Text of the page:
201308 Impact of a rapid cholera response program on knowledge and practices regarding water treatment and hygiene -- Kenya, 2008

Wednesday, November 11, 2009: 8:30 AM

Kashmira A. Date, MD, MPH , Enteric Diseases Epidemiology Branch, Division of Bacterial Foodborne and Mycotic Diseases, NCZVED, Centers for Disease Control and Prevention (CDC), Atlanta, GA
Benjamin Nygren, MPH , Enteric Diseases Epidemiology Branch, DBFMD, NCZVED, Centers for Disease Control and Prevention (CDC), Atlanta, GA
Bobbie Person, PhD, MPH , Centers for Disease Control and Prevention, Atlanta, GA
Alfredo Obure , Kenya Medical Research Institute, Kisumu, Kenya
Steve Kola, BA , Safe Water and AIDS Project, Kisumu, Kenya
Kathleen Wannemuehler, MS , Global Immunization Division, NCIRD, Centers for Disease Control and Prevention, Atlanta, GA
Robert E. Quick, MD, MPH , Enteric Diseases Epidemiology Branch, Centers for Disease Control and Prevention, Atlanta, GA
Background: Cholera outbreaks cause considerable morbidity and mortality in Kenya. We developed rapid cholera response teams to respond by distributing locally-available, socially-marketed water chlorination products and educating affected populations. We assessed program impact on water treatment knowledge and practices.

Methods: In November 2008, we conducted a cross-sectional survey in six cholera-affected (intervention) communities, where our cholera teams had responded, and six geographically-matched comparison communities where our teams did not respond. We confirmed water treatment by testing stored household water for residual chlorine.

Results: We surveyed 362 intervention and 361 comparison households. Over 33% of respondents in both groups were aware that a cholera outbreak had occurred; about half in each group had attended a cholera education event; 64% of intervention and 57% of comparison respondents reported receiving water treatment products at these events. Over 93% were aware of WaterGuard, the most commonly available water treatment product, but <10% from a cholera event. Water treatment on the day of interview was reported by 60% of intervention and 58% of comparison respondents. Intervention households had a greater tendency than comparison households to have detectable chlorine residuals in stored water (18% vs. 13%, matched odds ratio 1.5, 95% confidence interval 0.972.3).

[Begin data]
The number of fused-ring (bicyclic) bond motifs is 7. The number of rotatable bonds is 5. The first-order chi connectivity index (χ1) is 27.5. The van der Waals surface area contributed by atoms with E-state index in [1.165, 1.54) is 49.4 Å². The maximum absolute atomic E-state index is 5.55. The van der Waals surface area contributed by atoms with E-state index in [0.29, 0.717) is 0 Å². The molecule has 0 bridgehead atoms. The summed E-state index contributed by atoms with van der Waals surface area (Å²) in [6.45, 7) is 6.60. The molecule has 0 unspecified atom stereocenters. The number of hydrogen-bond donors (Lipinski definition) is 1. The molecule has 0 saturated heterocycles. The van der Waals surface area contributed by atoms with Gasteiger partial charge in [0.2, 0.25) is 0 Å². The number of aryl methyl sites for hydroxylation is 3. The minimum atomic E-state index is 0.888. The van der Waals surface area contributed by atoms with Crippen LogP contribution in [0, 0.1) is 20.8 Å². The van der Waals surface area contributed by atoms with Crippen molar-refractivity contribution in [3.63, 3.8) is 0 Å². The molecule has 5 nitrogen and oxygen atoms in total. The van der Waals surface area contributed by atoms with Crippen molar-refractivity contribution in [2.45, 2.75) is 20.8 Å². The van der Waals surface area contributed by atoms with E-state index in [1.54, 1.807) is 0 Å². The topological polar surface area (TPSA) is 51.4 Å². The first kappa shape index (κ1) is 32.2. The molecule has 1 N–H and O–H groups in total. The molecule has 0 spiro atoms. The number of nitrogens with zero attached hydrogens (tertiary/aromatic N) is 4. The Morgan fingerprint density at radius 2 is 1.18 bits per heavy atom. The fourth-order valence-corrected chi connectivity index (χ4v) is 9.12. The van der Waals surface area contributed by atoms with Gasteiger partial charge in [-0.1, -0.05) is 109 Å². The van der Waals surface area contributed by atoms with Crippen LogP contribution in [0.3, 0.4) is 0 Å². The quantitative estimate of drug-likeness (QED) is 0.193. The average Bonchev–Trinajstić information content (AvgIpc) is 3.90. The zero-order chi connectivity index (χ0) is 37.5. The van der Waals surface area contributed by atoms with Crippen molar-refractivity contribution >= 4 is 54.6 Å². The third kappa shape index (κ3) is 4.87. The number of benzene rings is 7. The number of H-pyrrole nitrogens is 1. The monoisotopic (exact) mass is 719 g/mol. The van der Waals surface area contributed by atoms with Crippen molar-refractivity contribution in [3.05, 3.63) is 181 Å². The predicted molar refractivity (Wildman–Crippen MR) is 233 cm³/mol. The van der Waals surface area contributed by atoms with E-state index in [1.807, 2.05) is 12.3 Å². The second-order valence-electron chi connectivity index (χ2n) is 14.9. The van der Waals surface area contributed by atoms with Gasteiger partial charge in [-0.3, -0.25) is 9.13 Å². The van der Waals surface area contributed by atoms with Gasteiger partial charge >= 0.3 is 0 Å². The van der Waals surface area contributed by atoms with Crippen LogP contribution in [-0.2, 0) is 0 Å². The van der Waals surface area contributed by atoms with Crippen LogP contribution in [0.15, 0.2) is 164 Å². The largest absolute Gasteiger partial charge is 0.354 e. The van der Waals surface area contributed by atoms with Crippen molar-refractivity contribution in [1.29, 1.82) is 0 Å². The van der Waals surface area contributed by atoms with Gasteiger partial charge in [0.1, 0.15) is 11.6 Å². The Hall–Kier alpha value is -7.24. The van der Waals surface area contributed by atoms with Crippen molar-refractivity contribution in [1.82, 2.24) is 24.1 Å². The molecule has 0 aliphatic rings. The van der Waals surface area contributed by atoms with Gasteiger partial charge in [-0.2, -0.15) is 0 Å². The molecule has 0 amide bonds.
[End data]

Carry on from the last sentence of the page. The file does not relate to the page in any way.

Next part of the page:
Conclusions: Although cholera outbreak awareness, cholera event attendance, and water treatment knowledge were similar between the two groups, intervention households had a greater tendency than comparison households to treat stored water effectively. Efforts to improve the impact of cholera response activities, including coordination with other organizations that respond to outbreaks, are planned.

Learning Objectives:
1. Describe a rapid cholera response program in Kenya. 2. Describe the methods used to evaluate the rapid cholera response program. 3. Assess program impact on water treatment and hygiene practices, and discuss public health recommendations.

Presenting author's disclosure statement:

Qualified on the content I am responsible for because: I am amedical epidemiologist by background and currently serve as an Epidemic intelligence Service (EIS) officer with the CDC. I have worked in several international health settings, including India, Ghana and Kenya in monitoring and evaluation, and assessments of international health projects. I am the primary investigator on the Cholera Response project, the work that is being submitted for presentation. I was primarily responsible for the design, coordination and the implementation of this study in Kenya in 2008.
Any relevant financial relationships? No

I agree to comply with the American Public Health Association Conflict of Interest and Commercial Support Guidelines, and to disclose to the participants any off-label or experimental uses of a commercial product or service discussed in my presentation.